Lyndon Jones - Consultant General Surgeon
BMI The Beardwood Hospital
Lyndon Jones
01254 507647

Bowel cancer

Bowel Cancer is the third most common cancer in the UK. In the majority of people, the exact cause of bowel cancer is unknown, although family history can be significant.

Approximately 8 out of 10 bowel cancers are diagnosed in people over the age of 60.

Symptoms of Bowel Cancer

The symptoms of bowel cancer are:

  • A change in bowel habits (Diarrhoea or looser stools)
  • Bleeding from the back passage (rectum) or blood in stools
  • A lump in the right side of the abdomen, or in the rectum
  • A straining feeling in the rectum or sensation of an incomplete bowel movement
  • Losing weight
  • Pain in the abdomen or rectum
  • Anaemia (a low level of blood cells), caused by the tumour bleeding. This can lead to tiredness and sometimes breathlessness.

Cancer of the bowel can cause a blockage (bowel obstruction). The symptoms associated with this are:

  • Griping pains in the abdomen
  • Feeling bloated
  • Constipation
  • Vomiting

Family History

Your family history is important, and if you do have a strong family history of bowel cancer (two or more relatives on the same side of the family) then your risk of developing bowel cancer is higher than that of the general population.

Approximately one in twenty cases of bowel cancer are caused by the inherited conditions called familial adenomatous polyposis (FAP) and hereditary non-polyposis colorectal cancer (HNPCC or Lynch Syndrome).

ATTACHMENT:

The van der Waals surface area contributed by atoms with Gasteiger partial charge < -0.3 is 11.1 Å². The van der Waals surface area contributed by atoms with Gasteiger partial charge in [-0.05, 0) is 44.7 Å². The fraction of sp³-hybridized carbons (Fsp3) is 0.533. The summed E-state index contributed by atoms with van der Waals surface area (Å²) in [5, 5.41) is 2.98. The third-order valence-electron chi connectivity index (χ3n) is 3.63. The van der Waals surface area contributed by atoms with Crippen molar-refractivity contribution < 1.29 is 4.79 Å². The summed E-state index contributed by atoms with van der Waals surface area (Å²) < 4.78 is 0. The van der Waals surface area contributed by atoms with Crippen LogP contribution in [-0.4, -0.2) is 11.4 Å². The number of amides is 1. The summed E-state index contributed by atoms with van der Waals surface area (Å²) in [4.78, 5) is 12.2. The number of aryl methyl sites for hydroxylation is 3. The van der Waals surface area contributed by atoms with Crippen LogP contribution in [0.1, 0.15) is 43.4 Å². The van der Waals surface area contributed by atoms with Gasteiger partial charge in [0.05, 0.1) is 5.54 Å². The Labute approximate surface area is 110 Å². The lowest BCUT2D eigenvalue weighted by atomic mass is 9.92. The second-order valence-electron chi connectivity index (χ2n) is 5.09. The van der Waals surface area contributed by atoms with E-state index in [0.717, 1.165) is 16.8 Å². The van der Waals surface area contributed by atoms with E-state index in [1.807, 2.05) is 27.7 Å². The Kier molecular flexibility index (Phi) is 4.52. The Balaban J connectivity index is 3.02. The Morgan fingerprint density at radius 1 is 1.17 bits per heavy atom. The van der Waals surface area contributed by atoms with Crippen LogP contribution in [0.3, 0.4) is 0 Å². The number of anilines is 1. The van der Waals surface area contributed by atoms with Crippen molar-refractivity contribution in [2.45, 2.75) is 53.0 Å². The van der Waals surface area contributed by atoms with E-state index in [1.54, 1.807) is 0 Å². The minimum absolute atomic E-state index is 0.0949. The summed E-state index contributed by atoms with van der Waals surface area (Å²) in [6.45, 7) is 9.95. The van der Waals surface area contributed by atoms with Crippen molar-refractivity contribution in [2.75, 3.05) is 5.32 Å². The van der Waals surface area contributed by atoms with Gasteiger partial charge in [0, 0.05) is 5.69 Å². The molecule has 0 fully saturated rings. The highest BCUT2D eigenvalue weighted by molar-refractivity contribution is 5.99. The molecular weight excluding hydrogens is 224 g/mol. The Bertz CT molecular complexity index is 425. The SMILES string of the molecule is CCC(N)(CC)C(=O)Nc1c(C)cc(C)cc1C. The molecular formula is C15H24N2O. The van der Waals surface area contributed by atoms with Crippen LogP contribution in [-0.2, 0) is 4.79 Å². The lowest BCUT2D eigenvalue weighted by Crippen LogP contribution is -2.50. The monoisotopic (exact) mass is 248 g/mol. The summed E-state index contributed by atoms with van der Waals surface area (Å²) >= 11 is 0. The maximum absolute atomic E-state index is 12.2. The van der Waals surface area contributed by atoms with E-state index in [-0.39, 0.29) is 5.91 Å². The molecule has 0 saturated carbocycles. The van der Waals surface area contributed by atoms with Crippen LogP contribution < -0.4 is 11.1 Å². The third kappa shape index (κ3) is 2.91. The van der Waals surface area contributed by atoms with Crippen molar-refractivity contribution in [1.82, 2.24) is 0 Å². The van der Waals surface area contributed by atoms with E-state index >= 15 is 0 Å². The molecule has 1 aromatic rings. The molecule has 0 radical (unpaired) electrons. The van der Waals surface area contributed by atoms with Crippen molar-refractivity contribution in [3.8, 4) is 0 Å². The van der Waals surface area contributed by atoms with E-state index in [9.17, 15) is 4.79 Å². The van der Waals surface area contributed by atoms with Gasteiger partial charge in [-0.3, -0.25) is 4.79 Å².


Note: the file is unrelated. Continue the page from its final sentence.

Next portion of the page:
Growths in the bowel called polyps or adenomas can develop into cancer over a long period of time. Adenomas are fairly common, but only a small percentage of them become cancer.

The risk of bowel cancer increases if you have suffered from ulcerative colitis or Crohn’s disease for a long period of time. Diabetes also increases the risk of bowel cancer, although the reason why is not known.

You also have an increased risk of developing bowel cancer again if you have had it before.


Screening means looking for early signs of a particular disease in people who do not have symptoms.

In England and Northern Ireland, men and women aged between 60 and 69 years old are screened every two years.

The screening test involves a faecal occult blood (FOB) test, which checks for hidden (occult) blood in the stool (Faeces). You can do the test at home by yourself.

People in high-risk groups for bowel cancer are also offered screening on the NHS. You can have screening if:

  • You have the inherited condition called familial adenomatous polyposis (FAP)
  • You have the inherited condition called hereditary non polyposis colorectal cancer (HNPCC)
  • You have a strong family history of bowel cancer
  • You have had ulcerative colitis or Crohn’s disease affecting the large bowel for more than eight years
  • You have had polyps removed from your bowel in the past
  • You have had bowel cancer before
Lyndon Jones